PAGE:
While staying with Emi's family, I learned a lot about local history. A friend invited the two of us to participate in a Tea Ceremony that she performed, during which participants eat traditional sweets and drink matcha- a thick, strong green tea powder- all the while taking the time to focus on the moment and forget about everything but your current task of drinking tea. I also visited a local castle where I got to wear replica Samurai armor and learn about Shikoku's past.

8 weeks is not a long time. Before I knew it, it was time to return to America. Traveling to Japan has been a life changing experience. I had to push myself physically, like when I climbed a mountain during summer camp, and mentally, like when I had to travel with a small group to a mystery location in Tokyo using the Japanese skills we had learned. I was given the chance to stretch my limits and overcome my fears.

International exchange is an unforgettable experience. I would highly recommend that youth attend a homestay experience in another country and would definitely direct them to States 4-H. Global travel is a way to better understand the cultures of our world. If we can understand others, then and only then can we begin to truly understand ourselves. My experience in Japan has taken me one large step closer to knowing myself. If ever you are given the opportunity for global exchange, take it. You won't regret the decision.

Jen McDaniel, 4-H host family mom

As my teen daughter, Gwen, eagerly walked away from me, through airport security and onto a plane bound for Japan, the world seemed like a very big place. She had prepared for a year to travel through States' 4-H International Exchange to attend a four week Japanese language school in Tokyo, and a subsequent four week homestay with our previous exchange student, Emi, from Shikoku Island. Little prepared me to think of my first born living on the other side of the world for two months!

As far away as my daughter seemed to be, I discovered quickly that the world is not so big. By making connections and relationships with exchange students we reduce this vast globe to a friendly neighborhood where we rely on one another, enjoy the diversity of our cultures, learn new ways of thinking and being, and grow in compassion and connection with each other. When Gwen returned from her exchange, from making new friends, from seeing life in a new perspective, she was not just a well-traveled citizen of the United States, but a citizen of the world.

The year before, Gwen and her brother Ronan and I hosted an exchange student from Japan for four fast, fun, and fantastic weeks in July and August. Miriam Rosenbohm, area coordinator for States' 4-H International Exchange approached us while at Peoria County 4-H Dairy SpIn Club. We were not sure what to expect, but by the end of the exchange. Emi's departure felt like we were losing a member of the family. It's amazing how the heart grows fond so quickly.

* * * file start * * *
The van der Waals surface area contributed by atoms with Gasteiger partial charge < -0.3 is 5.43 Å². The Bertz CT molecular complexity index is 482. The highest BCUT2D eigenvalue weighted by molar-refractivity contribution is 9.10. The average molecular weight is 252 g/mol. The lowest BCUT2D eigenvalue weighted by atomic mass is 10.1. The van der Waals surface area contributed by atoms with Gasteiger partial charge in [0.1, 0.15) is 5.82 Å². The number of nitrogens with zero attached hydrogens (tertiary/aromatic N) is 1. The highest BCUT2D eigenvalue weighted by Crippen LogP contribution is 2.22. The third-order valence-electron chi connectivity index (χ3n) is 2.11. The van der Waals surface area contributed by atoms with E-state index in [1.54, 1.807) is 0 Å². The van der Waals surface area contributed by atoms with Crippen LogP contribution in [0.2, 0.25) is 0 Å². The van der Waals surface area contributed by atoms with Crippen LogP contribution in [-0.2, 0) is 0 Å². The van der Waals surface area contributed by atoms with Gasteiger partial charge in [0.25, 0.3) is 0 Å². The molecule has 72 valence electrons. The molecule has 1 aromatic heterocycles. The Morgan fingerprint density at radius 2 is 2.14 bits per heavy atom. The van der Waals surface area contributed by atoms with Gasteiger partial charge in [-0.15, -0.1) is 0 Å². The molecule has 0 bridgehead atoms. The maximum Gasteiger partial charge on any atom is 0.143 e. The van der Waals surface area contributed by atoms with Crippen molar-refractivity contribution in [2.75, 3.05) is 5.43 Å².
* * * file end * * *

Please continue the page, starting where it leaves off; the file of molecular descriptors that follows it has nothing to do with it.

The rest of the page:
This year, with Gwen gone in Japan, I thought it would be neat to host an exchange student again. One of the adult Japanese chaperons who keeps tabs on the forty-some Japanese kids staying in Central Illinois needed a home to call base camp. So we happily welcomed Masako, a Japanese Labo English tutor into our home.

Masako and my family did many things together. We cooked American and Japanese meals, we celebrated birthday parties and mom's nights out, we toured cathedrals and museums, took the garbage to the curb on Tuesday nights, and stretched our abilities in English and Japanese language. And while I learned an immense amount about how things are done in Japan, the true gift for me was to see through fresh eyes my own country and culture. Because of Masako's presence, I fell in love with my own country all over again.

I learned that our marvelously unconventional families are special. Adoptive families, single parents, homeschoolers, and blended families are far from the norm in Japan. Our passion for expressing our faith, whether Baptist or Buddhist, is an American specialty. Our political voices, messy and annoying though they can be, are also a treasure when viewed by someone who did not grow up here. Masako's presence provided me with such valuable insight into my own culture, and at the same time showed me the wonder of her own home's deep and unchanging traditions.
Of course we also became friends... Masako, who insisted she could not cook, whipped up delicious dinners from Japan while we teased one another about our kitchen habits. A mother herself, she indulged my kids with special treats and language lessons. We sang in church together, mourned the loss of each and every dead raccoon we spied by the side of the road (roadkill is rare in metro areas of Japan), and shopped for quirky and interesting gifts for her family. We giggled a lot and sometimes dropped jaws at the surprises we encountered. In Japan there is little wildlife that interacts with people, so every time a squirrel jumped from a fence or electric pole, we had to stop and get a photo.